Being a Vet and the mother of an active duty deployed soldier, my heart (and mind) is drawn to stories concerning our military members. One, is a story of a discharged Marine, Jose Guerena Ortiz, brutally murdered by a local SWAT team for no real reason. The other, is little more than a “Libertarian” rant against the military in general, and his notion to close our various (and many) international bases around the globe as a means to reduce military suicide.

We have two related topics vying for attention as they concern our military. One topic is the apparently increasing evidence of rogue local law enforcement in violation of individual rights. This honorably discharged Marine responded as any reasonable American might, armed with his 2nd amendment rights, he took up arms to protect his home and family … and paid for it with his life. How about a little COMMUNICATION here, folks! You better believe, if someone showed up at my home brandishing a weapon, mine would be in my hands, too! Perhaps our valiant local police (for which I’m very grateful!) simply need to be reminded of our right to bear arms as private citizens? SWAT team’s shooting of Marine causes outrage [Jose Guerena Ortiz]

Then there is the issue of our military involvement in foreign nations. This issue is tougher. Theoretically, it goes back to the Biblical story of Cain and Abel and the ethical question of, “Am I my brother’s keeper?”

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In the last few decades, since the end of WWII, the US was arguably the most powerful nation, with the Soviet Union a close second. Seemingly every little skirmish abroad brought the US in to settle the dispute, rather as a referee. However, it seems that as our military might has slowly declined, the part the US plays in these disputes has changed. No longer are we the adviser or coach along the sidelines, but our “Supersized Military role” has become more inclusive and intrusive. While I in no way agree with the total and complete recall of all our troops in foreign lands, I do believe it a wise thing to RE-EVALUATE the strategic placement of troops to protect American interests abroad. Since America sits on plenty of untapped domestic oil, it may no longer behoove us to play watchdog over the oil in the Middle East. However, since Israel is our #1 ally, we may wish to have some presence nearby to back them up in time of need.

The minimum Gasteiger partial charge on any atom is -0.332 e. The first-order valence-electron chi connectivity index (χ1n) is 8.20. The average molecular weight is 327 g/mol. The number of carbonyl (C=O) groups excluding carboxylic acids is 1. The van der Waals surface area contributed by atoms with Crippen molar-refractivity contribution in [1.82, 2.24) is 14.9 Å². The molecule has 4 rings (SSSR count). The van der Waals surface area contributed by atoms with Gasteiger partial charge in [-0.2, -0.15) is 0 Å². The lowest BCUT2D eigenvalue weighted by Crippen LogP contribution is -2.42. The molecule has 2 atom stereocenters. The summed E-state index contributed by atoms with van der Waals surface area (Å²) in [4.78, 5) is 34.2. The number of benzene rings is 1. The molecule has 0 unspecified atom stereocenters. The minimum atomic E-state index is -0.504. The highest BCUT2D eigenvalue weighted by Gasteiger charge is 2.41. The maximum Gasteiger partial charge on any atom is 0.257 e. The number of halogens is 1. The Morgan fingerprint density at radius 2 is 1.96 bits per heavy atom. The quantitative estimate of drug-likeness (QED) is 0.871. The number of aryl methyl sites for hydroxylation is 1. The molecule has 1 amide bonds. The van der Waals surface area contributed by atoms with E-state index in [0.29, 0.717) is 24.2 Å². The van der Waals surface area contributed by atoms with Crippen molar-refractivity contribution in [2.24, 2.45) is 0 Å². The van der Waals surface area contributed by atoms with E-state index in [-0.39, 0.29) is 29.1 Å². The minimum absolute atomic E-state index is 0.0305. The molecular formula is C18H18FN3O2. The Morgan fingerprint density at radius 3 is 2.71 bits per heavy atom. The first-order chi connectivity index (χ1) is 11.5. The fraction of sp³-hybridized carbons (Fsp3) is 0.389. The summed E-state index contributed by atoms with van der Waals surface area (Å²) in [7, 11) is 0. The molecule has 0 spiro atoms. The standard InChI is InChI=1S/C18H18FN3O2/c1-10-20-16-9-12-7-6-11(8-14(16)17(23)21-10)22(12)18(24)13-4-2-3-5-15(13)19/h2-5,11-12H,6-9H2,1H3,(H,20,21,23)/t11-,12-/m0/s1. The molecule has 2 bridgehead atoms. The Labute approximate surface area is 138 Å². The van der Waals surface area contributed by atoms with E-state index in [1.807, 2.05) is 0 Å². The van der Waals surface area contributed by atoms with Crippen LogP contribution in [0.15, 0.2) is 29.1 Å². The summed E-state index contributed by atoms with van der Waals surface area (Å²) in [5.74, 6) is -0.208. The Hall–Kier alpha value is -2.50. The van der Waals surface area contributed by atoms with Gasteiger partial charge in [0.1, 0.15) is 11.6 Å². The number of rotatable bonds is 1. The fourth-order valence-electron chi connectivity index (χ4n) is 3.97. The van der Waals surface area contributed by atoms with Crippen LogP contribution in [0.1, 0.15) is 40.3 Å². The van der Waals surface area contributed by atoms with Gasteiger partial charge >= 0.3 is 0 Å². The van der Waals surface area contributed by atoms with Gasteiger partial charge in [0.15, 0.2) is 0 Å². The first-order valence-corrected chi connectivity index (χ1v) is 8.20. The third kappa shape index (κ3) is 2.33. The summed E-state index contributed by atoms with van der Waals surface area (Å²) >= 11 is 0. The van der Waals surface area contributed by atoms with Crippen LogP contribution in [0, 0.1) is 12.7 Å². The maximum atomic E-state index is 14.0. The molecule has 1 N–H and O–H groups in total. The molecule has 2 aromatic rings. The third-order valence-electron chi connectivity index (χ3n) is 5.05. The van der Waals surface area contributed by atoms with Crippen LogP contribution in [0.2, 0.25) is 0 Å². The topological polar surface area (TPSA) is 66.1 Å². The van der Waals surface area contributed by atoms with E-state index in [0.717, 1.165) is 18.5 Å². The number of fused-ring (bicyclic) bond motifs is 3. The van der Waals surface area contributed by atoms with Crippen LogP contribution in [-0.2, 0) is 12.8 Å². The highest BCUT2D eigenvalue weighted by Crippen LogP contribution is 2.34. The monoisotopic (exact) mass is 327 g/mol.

I am not fluent in the knowledge of how many troops are where doing what, but I imagine cutbacks could certainly happen in this arena. Fewer, but larger strategically placed bases to use as refueling points or humanitarian drop sites and even as field training zones are reasonable. I’m thinking of Germany, though, and the dozens of bases from hundreds of thousands of soldiers to those with just a couple hundred. Are they really ALL necessary? Again, it seems like a logical and feasible place to implement military cuts.

Cuts do not address the suicide issue, however, but clarity of mission, would. The general and simplistic reason for suicide is low morale. There are a number of variables in the equation of a healthy psyche. If our military mission is simply, and clearly to protect and defend the US borders and the US interests abroad, deployed soldiers would KNOW why their deployment was valid and meaningful. One variable. We all function better when we have an understanding of what’s going on. Today, the glue that holds these troops together is a very basic loyalty to one another, not necessarily to the US or to the vague and politically motivated, and ill-stated mission.